FRANKLIN, Tenn. - Stunning new information has come out in the Holly Bobo murder case.
One of the prime suspects, Zach Adams, has been talking behind bars.
What did he tell a fellow inmate and why is the Tennessee Bureau of Investigation interested?
This jailhouse informant could now be a key witness when this high-profile case finally goes to trial.
"He's definitely going to be called as a witness and he could be the star witness," said NewsChannel 5 Legal Analyst Nick Leonardo.
Three men, Zach Adams, his brother Dylan, and Jason Autry, have been charged with killing the nursing student five years ago.
If convicted, they face the death penalty.
This fellow inmate of Adams could play a key role at trial.
"The defense will try to attack this guy's credibility, but the state will probably want to use him," said Leonardo.
Benjamin Lee Hendricks, age 39, is a convicted sex offender serving time in Williamson County.
That very same jail has been home to Zack Adams.
NewsChannel 5 confirmed the two inmates did have access to each other.
Hendricks talked with Adams, and now we know the TBI has talked with Hendricks.
"Loose lips sink ships, and a lot of these times people who are incarcerated talk about why they are here and facts of their case," said Leonardo.
So what story did Adams tell?
Hendricks sent a letter -- unsolicited -- to NewsChannel 5 outlining the very graphic conversations.
He wrote that he "... spent months next to Zack Adams."
And that Adams told him "... the following disturbing information" about what happened to Holly Bobo:
Adams "... stated that about a few days before she died Holly was at his house with his brother Dylan and ..." Jason Autry.
"After this Zack and Jason planned to kidnap and rob Holly for money to get drugs. Zack said when Holly didn't have much money Jason got mad and started beating on Holly."
The three sexually assaulted Holly before shooting her.
"Then they dumped her body by some woods close to Zack's house."
"That's really horrific, and my heart goes out to the victim's family whether that's true or not true," said Leonardo who added that Hendrick's credibility has been an issue.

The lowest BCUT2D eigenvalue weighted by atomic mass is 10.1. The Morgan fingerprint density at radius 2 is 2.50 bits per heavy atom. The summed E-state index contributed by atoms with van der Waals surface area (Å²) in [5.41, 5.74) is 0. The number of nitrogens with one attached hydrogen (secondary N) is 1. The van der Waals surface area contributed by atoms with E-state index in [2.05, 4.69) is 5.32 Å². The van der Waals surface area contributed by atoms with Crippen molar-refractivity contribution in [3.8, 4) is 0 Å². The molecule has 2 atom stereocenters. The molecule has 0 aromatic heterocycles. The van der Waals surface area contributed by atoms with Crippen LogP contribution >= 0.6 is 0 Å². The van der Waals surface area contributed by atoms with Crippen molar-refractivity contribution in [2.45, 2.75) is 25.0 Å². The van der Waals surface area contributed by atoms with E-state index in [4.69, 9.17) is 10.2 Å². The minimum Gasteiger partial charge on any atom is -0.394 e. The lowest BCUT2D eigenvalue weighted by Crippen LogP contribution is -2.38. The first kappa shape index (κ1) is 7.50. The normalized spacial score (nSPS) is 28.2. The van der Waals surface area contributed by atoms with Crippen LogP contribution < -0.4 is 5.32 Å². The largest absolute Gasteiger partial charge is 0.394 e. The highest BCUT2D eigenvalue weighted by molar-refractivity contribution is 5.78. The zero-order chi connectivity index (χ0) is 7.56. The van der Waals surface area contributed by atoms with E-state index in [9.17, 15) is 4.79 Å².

Yes, he could have made up the story -- based on news reports -- in hopes of getting something in return.
Hendricks does have a pending civil rights lawsuit against the Williamson County Jail in federal court.
But prosecutors have questioned him and could still call him.
"They have an individual that they can call to court and tell what he was told by one of the defendants, and the jury can decide if they believe him," said Leonardo.
This was not be the first time a jailhouse informant in Williamson County played an important role in a high profile case.
Remember Nathan Farris, the inmate with a question mark on his neck? He played a key role in the Janet March murder case a decade ago.
Farris first wore a wire in the Davidson County Jail recording incriminating conversations with prime suspect Perry March.
Farris then moved to the Williamson County Jail. His testimony helped convict Perry March.
Could Hendrick's do the same with the Bobo suspects?
"Inmates will say anything," said John Herbison.
He was Perry March's attorney. He has now been representing Jason Autry -- one of the three suspects in the Bobo case.
There are no tape recordings this time, and Herbison doubts Hendricks' truthfulness.
"Looks to me as though this fellow was well coached," said Herbison.
Still, Hendricks could be very important to the prosecution's case.
"I think he's going to be a witness. He's going to be subpoenaed to trial," said Leonardo. "You have multiple defendants and no one is saying anything, and then Mr. Adams is giving his play-by-play account allegedly to this individual."
If the case goes to trial, there's a good chance the jury is going to want to hear it.
Zack Adam's attorneys and the TBI declined to comment on Hendricks' possible involvement in the case.